Theresa Margaret Maggie May (born 1 October 1956), known as Mad May to her friends, is Great Britain's latest and worst Prime Minister second only to Neville Chamberlain. She won the job in 2016, in the wake of the unexpected success of the Brexit referendum, which was especially unexpected to its sponsors. May avoided a party election by virtue of all her potential competitors leaving the race, leaving politics, or leaving Britain.
As Prime Minister, her job is to take the helm of a nation that has jumped out of the European Union without a parachute and pilot it to a soft landing. May is consequently the virtual May Queen of what's left of Ye Olde England.
More tea, vicar?Edit
Theresa May was born Theresa Brasier (originally Brasserie, from a family of French immigrants) in Eastbourne, Sussex. The young Theresa wanted to be a nun, seeing herself as the British Mother Teresa: The Sequel, but instead became a zombie and met and married some geezer called May who was a generally indecisive fellow, hence the surname. She studied geography and the layered strata of ancient landscapes. When she realised this was never going to lead to an actual job she decided to join the British Conservative Party on the basis that if she wasn't going to work like the rest of the country then she could get well paid for sitting around on her arse talking pish. Her father, who was a vicar, encouraged her to enter politics. This wasn't really advice based on anything that made sense, he just wanted her out of the house.
Theresa had a few unusual hobbies when young. She had coats made out of dead puppies and boots crafted from the skins of kittens. This gave her a reputation of someone to avoid in a dark alley since she clearly had a propensity for using other live things for her personal gain and your soul could easily have been next. Theresa was the original inspiration for George R. R. Martin's character Lady Stoneheart in A Song of Fire and Ice.
May's next move was to get elected into Parliament as a Conservative. In 1997, she won the seat for Virgin-on-the-Water (Otherwise, Maidenhead). It was a bad year for Theresa and the other folk in the blue corner, which had been crushed by Tony Blair's Labour Party. Theresa May was one of the small band of Tory women MPs left and she saw this as an opportunity to set up a girl band called The Parliamentarian Whingers. Their first (and only) single called 'We Ain't Got No Clue Wot We Is Doing, Innit?' was released among much fanfare and a naked centre-page spread in The Independent Observer. The record was a bit of a flop to be honest and never registered on any chart anywhere in the world although neighbours said she had it playing non-stop at home during many of her candlelit suppers. She was selected for a top post in Willie The Hague's opposition front bench as everyone more qualified was disqualified by no longer being in Parliament at all, and partly because Willie had been frequently heard humming the chorus of (and skipping along to) 'We Ain't Got No Clue Wot We Is Doing, Innit?' in the corridors of Westminster.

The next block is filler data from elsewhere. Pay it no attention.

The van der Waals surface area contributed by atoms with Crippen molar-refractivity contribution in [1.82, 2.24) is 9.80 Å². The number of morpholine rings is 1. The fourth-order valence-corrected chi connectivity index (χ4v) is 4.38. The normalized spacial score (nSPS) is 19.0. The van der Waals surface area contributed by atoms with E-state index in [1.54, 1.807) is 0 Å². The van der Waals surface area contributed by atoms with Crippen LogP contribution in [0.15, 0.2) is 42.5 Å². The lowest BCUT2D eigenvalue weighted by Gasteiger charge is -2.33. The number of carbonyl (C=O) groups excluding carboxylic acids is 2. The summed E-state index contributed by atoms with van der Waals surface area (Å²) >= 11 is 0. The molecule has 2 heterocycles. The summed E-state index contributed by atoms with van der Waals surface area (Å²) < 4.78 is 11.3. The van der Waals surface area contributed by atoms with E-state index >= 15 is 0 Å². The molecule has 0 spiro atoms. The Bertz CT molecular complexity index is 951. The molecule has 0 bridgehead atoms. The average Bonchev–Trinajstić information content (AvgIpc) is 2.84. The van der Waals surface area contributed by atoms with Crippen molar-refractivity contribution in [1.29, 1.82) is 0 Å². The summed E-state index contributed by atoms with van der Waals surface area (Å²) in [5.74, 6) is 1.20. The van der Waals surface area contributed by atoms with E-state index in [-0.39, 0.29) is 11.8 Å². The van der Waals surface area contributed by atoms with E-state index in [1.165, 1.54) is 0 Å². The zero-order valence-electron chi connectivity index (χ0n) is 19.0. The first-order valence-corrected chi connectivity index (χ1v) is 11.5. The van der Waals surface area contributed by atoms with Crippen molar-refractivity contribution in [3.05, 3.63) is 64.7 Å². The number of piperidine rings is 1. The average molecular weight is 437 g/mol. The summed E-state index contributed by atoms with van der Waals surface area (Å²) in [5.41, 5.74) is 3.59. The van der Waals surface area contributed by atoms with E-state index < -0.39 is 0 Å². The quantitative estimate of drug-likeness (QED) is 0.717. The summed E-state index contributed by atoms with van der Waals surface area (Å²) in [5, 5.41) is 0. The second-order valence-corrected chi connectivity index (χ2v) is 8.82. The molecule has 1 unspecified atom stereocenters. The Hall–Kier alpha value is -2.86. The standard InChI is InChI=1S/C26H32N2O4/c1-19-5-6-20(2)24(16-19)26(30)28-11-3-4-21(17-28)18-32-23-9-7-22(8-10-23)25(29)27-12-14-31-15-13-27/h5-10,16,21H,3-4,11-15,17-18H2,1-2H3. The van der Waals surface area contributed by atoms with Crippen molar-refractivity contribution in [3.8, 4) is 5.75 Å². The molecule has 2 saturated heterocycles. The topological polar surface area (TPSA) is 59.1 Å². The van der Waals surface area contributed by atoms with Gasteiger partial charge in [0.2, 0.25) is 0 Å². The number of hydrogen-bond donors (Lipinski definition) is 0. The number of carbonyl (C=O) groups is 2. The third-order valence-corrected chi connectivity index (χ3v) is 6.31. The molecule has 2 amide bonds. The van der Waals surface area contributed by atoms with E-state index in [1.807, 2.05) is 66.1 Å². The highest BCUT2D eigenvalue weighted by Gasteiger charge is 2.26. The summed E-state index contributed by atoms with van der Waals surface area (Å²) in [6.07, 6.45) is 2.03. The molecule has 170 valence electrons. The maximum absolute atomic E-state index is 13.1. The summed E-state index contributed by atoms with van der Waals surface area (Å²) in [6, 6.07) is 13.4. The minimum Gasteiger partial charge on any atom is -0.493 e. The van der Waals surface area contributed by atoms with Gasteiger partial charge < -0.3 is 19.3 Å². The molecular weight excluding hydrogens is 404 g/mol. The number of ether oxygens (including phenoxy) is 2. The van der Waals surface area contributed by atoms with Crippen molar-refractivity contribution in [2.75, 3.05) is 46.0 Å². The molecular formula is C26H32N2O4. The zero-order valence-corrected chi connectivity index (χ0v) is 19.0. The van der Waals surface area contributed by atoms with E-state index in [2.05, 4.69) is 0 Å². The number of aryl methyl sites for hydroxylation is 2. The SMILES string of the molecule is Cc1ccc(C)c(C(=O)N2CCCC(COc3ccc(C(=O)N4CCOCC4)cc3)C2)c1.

We're all Nazis nowEdit
In 2001, the Tories contrived to suffer a second thorough defeat at the hand of the Labour party. In the words of someone, 'Flippin 'ell Tories, you took a right good thumping there like'. This double drubbing led May to question her party's reputation. At the party's conference she said they were the 'nasty party' and this annoyed some of them coz they had all bought copies of her failed record/song/girl band thingy. Older members cheered, thinking she had said 'Nazi party.'
The speech got May noticed by all sorts, especially because she delivered it wearing shoes made of dead cats. She later claimed they were simply 'kitten prints' and Tories who were of a certain vintage became excited by this news. Here was someone with the killer instinct, but other Tories still saw her as the token woman and failed popstar in a party of balding men and sexless women, someone who could add colour to cheeks everywhere but as it turned out she was someone who couldn't add anything to anything anywhere.
In 2010, May considered leaving politics and auditioning for a remake of The Wizard of Oz but then David Cameron came first (in seats) in the British General Election that year but still needed the Liberal Democrats as parliamentary ballast. What a calamity that was to turn into! May had already established herself as the Principal Conservative Woman and so required a top job. She was given the Home Office, a place where a minister was responsible for everything including immigration, police, passports, pop music, barbed wire and er..immigration again.
May's chief concern was foreigners, especially ones you couldn't spot from a distance unless they started talking. The worst ones were to be deported and for this May offered to load them up in a van and dump them off at Dover.
Besides smelly immigrants, May's other great enemy is that other home of the unwashed - the Internet. She is convinced this is acting as a sewer to deliver pornography, political aggression and excessive downloading of programmes about cooking. She also hates Facebook for providing to many links to cat videos on You Tube. In response, May was keen to introduce severe controls over what people could do on the internet and has openly admired how the Chinese have dealt with this. Banning access to everything unless it is the Burberry website. Her aggressive pro-censorship stance has led to Jim Wales (founder of Uncyclopedia and Wikipedia in that order) to move to Holland.
Shy remainer to Prime MinisterEdit